You can’t tame the motions of your heart, and the Law of God can never be abolished, relaxed, or pass away. You can’t tame your heart, and yet unless your righteousness exceeds that of the scribes and Pharisees, you will never enter the kingdom of heaven.

That’s where we live, fellow-redeemed. Under the crushing Law of God. Sure, you’ve been given new life in your Baptism. But the Old Adam is still there, hard at work. Doing the evil you would not. And not doing the good you would.

And so you still need Jesus.

You know, there are some Christian groups out there who pretend that conversion is such a thing that the Old Adam is entirely drowned through Baptism. But Scripture and experience teach entirely differently. He keeps coming up for air.

And that’s why Paul calls on us to live in our Baptism. Why? Because that’s where the Old Adam is put to death. And a daily death is what he needs, because until this life is over he does the same thing over and over again. He goes under the water for a little bit; but he holds his breath. And as soon as you let go of him, he’s back. And up to his old tricks.

But much more happens in Baptism than the daily drowning of the Old Adam. When Adam’s put to death, Christ is raised to life. So that what lives in your Baptism isn’t the Old Adam, but the Second Adam, Christ Himself. Isn’t that what Paul says: “We know that our old self was crucified with Him in order that the body of sin might be brought to nothing.” Nothing! And then notice what he says: “Now if we have died with Christ, we believe that we will also live with Him.”

And that’s good news.

Because the same Christ who allows no relaxation of the Law also fulfilled it. For you. The same Christ whose word won’t let the Law pass away also accomplished the Law. And He did it for you. That’s called His active obedience. And the same Christ who demands reparation for breaking the Law—He paid the last penny. In blood. In His holy, innocent blood. That’s called His passive obedience. An obedience unto death. Even the death of the Cross.

And that’s what’s made yours in Baptism. Christ’s perfection is made your perfection. Christ’s fulfillment is made your fulfillment. Christ’s payment in blood is made your payment in blood. To the last penny.


It used to be in the olden days that those who had just been baptized were wrapped in a white robe. Today the custom still survives a little bit. Sometimes you see babies here at the font all dressed in white.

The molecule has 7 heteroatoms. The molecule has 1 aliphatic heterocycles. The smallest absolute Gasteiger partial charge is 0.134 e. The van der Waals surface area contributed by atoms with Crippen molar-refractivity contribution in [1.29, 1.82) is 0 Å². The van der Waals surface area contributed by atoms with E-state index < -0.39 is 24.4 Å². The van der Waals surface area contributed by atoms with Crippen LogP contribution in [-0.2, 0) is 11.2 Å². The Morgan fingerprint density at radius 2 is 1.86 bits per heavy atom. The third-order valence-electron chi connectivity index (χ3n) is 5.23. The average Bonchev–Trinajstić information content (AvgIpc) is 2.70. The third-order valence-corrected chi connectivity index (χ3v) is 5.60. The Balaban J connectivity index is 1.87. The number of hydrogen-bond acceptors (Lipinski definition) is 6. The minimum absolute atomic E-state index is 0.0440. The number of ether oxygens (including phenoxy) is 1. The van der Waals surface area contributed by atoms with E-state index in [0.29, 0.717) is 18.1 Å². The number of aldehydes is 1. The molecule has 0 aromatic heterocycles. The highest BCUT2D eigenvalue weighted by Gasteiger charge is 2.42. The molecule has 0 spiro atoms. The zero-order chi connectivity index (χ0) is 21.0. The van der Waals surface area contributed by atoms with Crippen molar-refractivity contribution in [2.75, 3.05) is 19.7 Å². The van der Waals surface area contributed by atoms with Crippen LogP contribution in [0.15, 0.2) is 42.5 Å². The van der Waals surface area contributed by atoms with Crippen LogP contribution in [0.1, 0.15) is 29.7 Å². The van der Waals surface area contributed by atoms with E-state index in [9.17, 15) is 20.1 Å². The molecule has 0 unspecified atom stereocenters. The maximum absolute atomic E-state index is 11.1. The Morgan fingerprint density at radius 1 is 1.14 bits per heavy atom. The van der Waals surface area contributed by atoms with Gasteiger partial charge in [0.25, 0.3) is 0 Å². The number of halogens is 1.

But the old custom showed what was happening in Baptism. The baptizand would arrive in street clothes and leave in a white garment. The street clothes represented the Old Adam’s clothing—his excuses and lies and lusts—and the white garment represented Christ Himself—His good works. His life. His death. His resurrection. The symbol of the clothing told the story of what’s actually happening in Baptism.

Fellow-redeemed, make no mistake about it: what God did for you in your Baptism is He put Christ on you. He doesn’t see the raggedy old clothes of the Old Adam, but the brilliant white garments of Jesus. He doesn’t see a lying, lustful, angry, hate-filled, fool-calling sinner, He sees Christ. Why? Because the Old Adam has been put to death. And the new man—the man who trusts in the life, death, and resurrection of Jesus for his salvation—that new man has been brought to life. A new creation. God’s creation by water and Word. And you remember what God says about the things He creates: “It is good. It is very good.”

Words that echoed over Jesus at His Baptism: “This is My beloved Son in whom I am well-pleased,” and echo over you each time you exercise your own Baptism: “This is My beloved son, this is my beloved daughter, in whom I am well-pleased.”

Why? Because Christ came not to abolish the Law. But to fulfill it. And He has fulfilled it for you. Where the Law requires perfection, Christ met it. Where the Law requires blood for sin, Christ spilled it. Where the Law requires death, Christ died it. And He did it for you. That you might die to sin and live to righteousness. That He might take you, a bad tree, and make of you a good one. That in the power of your Baptism, you might day by day put off sin. And present yourselves to God as those who have been brought from death to life—as indeed you have. And your members to God as instruments for righteousness.

God grant it to you all for the sake of Jesus Christ, our Lord. Amen.